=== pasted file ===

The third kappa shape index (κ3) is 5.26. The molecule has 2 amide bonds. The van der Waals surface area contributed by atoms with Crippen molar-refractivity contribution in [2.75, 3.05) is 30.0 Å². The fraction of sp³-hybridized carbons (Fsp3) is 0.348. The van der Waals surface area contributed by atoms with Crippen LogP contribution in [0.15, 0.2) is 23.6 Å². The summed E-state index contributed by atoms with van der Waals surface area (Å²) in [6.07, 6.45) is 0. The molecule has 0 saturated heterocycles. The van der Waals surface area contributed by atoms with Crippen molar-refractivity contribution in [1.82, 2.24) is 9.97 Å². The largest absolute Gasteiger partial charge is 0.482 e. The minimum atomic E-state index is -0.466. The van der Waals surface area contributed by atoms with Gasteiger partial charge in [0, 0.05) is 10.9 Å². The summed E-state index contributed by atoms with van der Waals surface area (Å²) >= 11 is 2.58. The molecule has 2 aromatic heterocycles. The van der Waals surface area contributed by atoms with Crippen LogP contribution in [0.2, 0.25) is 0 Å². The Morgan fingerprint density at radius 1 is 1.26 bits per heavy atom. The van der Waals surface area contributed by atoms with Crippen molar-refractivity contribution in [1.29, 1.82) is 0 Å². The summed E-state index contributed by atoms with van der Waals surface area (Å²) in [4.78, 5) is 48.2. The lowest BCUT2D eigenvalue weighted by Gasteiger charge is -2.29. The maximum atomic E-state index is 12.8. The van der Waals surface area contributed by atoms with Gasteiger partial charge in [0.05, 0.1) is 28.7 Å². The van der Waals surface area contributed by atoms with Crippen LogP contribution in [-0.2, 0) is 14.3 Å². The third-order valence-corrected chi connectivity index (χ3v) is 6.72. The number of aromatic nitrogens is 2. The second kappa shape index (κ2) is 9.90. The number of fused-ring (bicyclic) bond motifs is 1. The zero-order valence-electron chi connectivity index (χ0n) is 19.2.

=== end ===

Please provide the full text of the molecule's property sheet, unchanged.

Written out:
The third kappa shape index (κ3) is 5.26. The molecule has 2 amide bonds. The van der Waals surface area contributed by atoms with Crippen molar-refractivity contribution in [2.75, 3.05) is 30.0 Å². The fraction of sp³-hybridized carbons (Fsp3) is 0.348. The van der Waals surface area contributed by atoms with Crippen LogP contribution in [0.15, 0.2) is 23.6 Å². The summed E-state index contributed by atoms with van der Waals surface area (Å²) in [6.07, 6.45) is 0. The molecule has 0 saturated heterocycles. The van der Waals surface area contributed by atoms with Crippen molar-refractivity contribution in [1.82, 2.24) is 9.97 Å². The largest absolute Gasteiger partial charge is 0.482 e. The minimum atomic E-state index is -0.466. The van der Waals surface area contributed by atoms with Gasteiger partial charge in [0, 0.05) is 10.9 Å². The summed E-state index contributed by atoms with van der Waals surface area (Å²) >= 11 is 2.58. The molecule has 2 aromatic heterocycles. The van der Waals surface area contributed by atoms with Crippen LogP contribution in [0.2, 0.25) is 0 Å². The Morgan fingerprint density at radius 1 is 1.26 bits per heavy atom. The van der Waals surface area contributed by atoms with Crippen molar-refractivity contribution in [1.29, 1.82) is 0 Å². The summed E-state index contributed by atoms with van der Waals surface area (Å²) in [4.78, 5) is 48.2. The lowest BCUT2D eigenvalue weighted by Gasteiger charge is -2.29. The maximum atomic E-state index is 12.8. The van der Waals surface area contributed by atoms with Gasteiger partial charge in [0.05, 0.1) is 28.7 Å². The van der Waals surface area contributed by atoms with Crippen LogP contribution in [-0.2, 0) is 14.3 Å². The third-order valence-corrected chi connectivity index (χ3v) is 6.72. The number of aromatic nitrogens is 2. The second kappa shape index (κ2) is 9.90. The number of fused-ring (bicyclic) bond motifs is 1. The zero-order valence-electron chi connectivity index (χ0n) is 19.2.